The second investigation was the Hoey Committee Investigation. This investigation involved the further gathering of information from various experts and agencies. No known homosexuals spoke, however, some agency officials were more tolerant of homosexuals and many medical authorities pointed to the complexities of homosexuality. The most influential testimony, however, came from CIA director Admiral Roscoe H. Hillenkoetter. He gave a 38-page statement about why gays should not be allowed to work in the federal government. As previously mentioned, the main reason given for targeting homosexuals is that they were susceptible to blackmail. However, no one had been able to provide a single example of a homosexual giving up government information because they had been blackmailed. Hillenkoetter was the first, and he dedicated 10 pages of his report to the story of Alfred Redl. Alfred Redl was the head of counterintelligence in the Austro-Hungarian Army right before WWI. It was eventually discovered that he was a Russian spy and had been selling military information to the Russians for years. Redl killed himself, and it was later published in various books that he had been blackmailed by the Russians for being a homosexual. However, there is no evidence that this is true. Yet despite the clear lack of evidence, Hillenkoetter created a story of how the Russians hired a paperboy to get close to Redl. In his story, the Russians were able to catch Redl having sex with the boy and used this to blackmail him. This made-up story based on claims that have no supporting evidence became the primary piece of evidence that guided policy towards homosexuals for years. Hillenkoetter also listed 13 facts that he had learned about homosexuals that were offered as further evidence of their unsuitability for government positions. These included statements on homosexual’s lack of emotional stability, their attempts to seduce normal people, and their tendency to gather other perverts around them.

Report: Employment of Homosexuals and Other Sex Perverts in Government

Report via National Archives

On December 15, 1950, the Hoey committee issued a report titled Employment of Homosexuals and Other Sex Perverts in Government. The report selectively used evidence, leaving out testimonies that were more tolerant towards homosexuals, and cited Hillenkoetter’s report heavily, thus making his 13 principles and story of Redl official government doctrine. This report is what really launched the lavender scare with its conclusion that homosexuals should not be employed by the federal government and shaped government agency security manuals for years. This report also laid the groundwork for President Dwight D. Eisenhower’s 1953 Executive Order #10450, “Security Requirements for Government Employment”. This order explicitly added sexuality to the list of criteria used to determine a person’s suitability for federal employment. In response to this, private sectors and state and local governments started passing similar regulations, resulting in homosexuals being officially barred from at least 20% of the nation’s jobs.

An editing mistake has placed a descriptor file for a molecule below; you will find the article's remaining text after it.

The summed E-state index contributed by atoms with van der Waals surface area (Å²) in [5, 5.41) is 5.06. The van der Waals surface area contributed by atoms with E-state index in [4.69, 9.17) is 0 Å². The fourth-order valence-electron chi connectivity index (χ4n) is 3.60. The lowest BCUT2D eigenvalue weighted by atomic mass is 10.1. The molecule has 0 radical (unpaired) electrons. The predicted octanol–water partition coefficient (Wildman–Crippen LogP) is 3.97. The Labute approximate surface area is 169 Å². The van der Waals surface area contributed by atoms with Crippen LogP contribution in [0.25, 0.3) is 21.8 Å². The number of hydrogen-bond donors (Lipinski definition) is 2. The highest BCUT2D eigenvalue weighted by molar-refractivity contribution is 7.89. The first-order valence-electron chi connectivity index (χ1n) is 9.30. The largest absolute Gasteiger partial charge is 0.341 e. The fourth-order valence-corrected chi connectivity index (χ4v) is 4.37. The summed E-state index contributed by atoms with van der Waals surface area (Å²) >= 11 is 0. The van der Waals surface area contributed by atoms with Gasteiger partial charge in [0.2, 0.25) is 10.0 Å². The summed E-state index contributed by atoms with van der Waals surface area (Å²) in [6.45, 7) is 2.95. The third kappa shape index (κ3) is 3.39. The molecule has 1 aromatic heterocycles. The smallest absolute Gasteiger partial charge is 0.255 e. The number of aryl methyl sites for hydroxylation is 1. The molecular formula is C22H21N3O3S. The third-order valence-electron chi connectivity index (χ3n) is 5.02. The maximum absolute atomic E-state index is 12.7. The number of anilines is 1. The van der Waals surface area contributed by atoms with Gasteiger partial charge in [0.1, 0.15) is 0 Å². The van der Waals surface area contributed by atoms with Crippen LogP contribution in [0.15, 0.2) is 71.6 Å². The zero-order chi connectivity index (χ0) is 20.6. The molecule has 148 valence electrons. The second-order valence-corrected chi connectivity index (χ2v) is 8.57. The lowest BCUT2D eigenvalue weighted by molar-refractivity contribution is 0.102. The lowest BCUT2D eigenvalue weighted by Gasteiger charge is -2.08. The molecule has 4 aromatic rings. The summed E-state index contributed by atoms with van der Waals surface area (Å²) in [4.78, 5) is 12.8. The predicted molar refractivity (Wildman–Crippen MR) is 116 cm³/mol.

In the CSC’s 1954 annual report there were 618 dismissals under the Executive Order and 837 cases by June 1955. It is estimated that the Order resulted in between 5,000 and tens of thousands of gay workers losing their jobs. All of this was also happening in private. People who had been fired did not want to reveal why because if a person revealed that they were gay, their life was essentially over. People being charged also were kept from bringing in an attorney and were blackmailed into quietly resigning. This resulted in financial strain/ruin and emotional distress and unfortunately suicide was very common. Unlike the red scare, there was no public naming of names, which probably saved lives from more suicides. However, this also meant that gay men and women were not viewed as real people. By only being numbers on a page the public perception of the scare tended to be skewed.

Franklin Kameny and the Mattachine Society

Out of the lavender scare, however, rose the grandfather of the gay rights movement, Franklin Kameny. Kameny was an astronomer and fired by the Army Map Service in 1957 because he was arrested a year earlier for consensual contact with another man in California. He fought back and appealed his dismissal to the Supreme Court, which failed in 1961. In response, he formed the Mattachine Society with Bruce Scott which battled anti-gay discrimination in general and the federal government’s exclusionary policies in particular. Kameny claimed that the issue was not about national security or morality, but civil rights. He also called himself and his followers homosexual American citizens and that people cannot forget either part of that. In 1963 he was the first openly gay person to testify on Capitol Hill and in 1965 the Mattachine Society organized picket lines in front of the state department and white house.

Kameny via The Guardian

End of the Lavender Scare

It was a long battle, but in 1975 the CSC announced new rules that homosexuals could no longer be barred or fired from federal employment because of their sexuality. This did not mean that the struggle for equal rights was over. The FBI and NSA’s bans on homosexuals lasted into the 1990s and was officially overturned by President Bill Clinton in 1995. It was not until 2011 that the military’s “Don’t Ask, Don’t Tell” policy was repealed by President Barack Obama, allowing gays and lesbians to serve openly in the military. Following this, the Pentagon lifted the ban on transgender people serving openly in the military in 2016, however, in 2019 the Trump administration reimplemented the ban on transgender people serving, though this is still being contested. Most recently, this year (2020) the U.S. Supreme Court ruled that the 1964 Civil Rights Act protects gay, lesbian and transgender employees from discrimination based on sex. While we have made significant advances in LGBTQ+ rights since the lavender scare it is important to not forget this moment in history in order to prevent the continued erasure of LGBTQ+ history and a repeat of these disastrous events.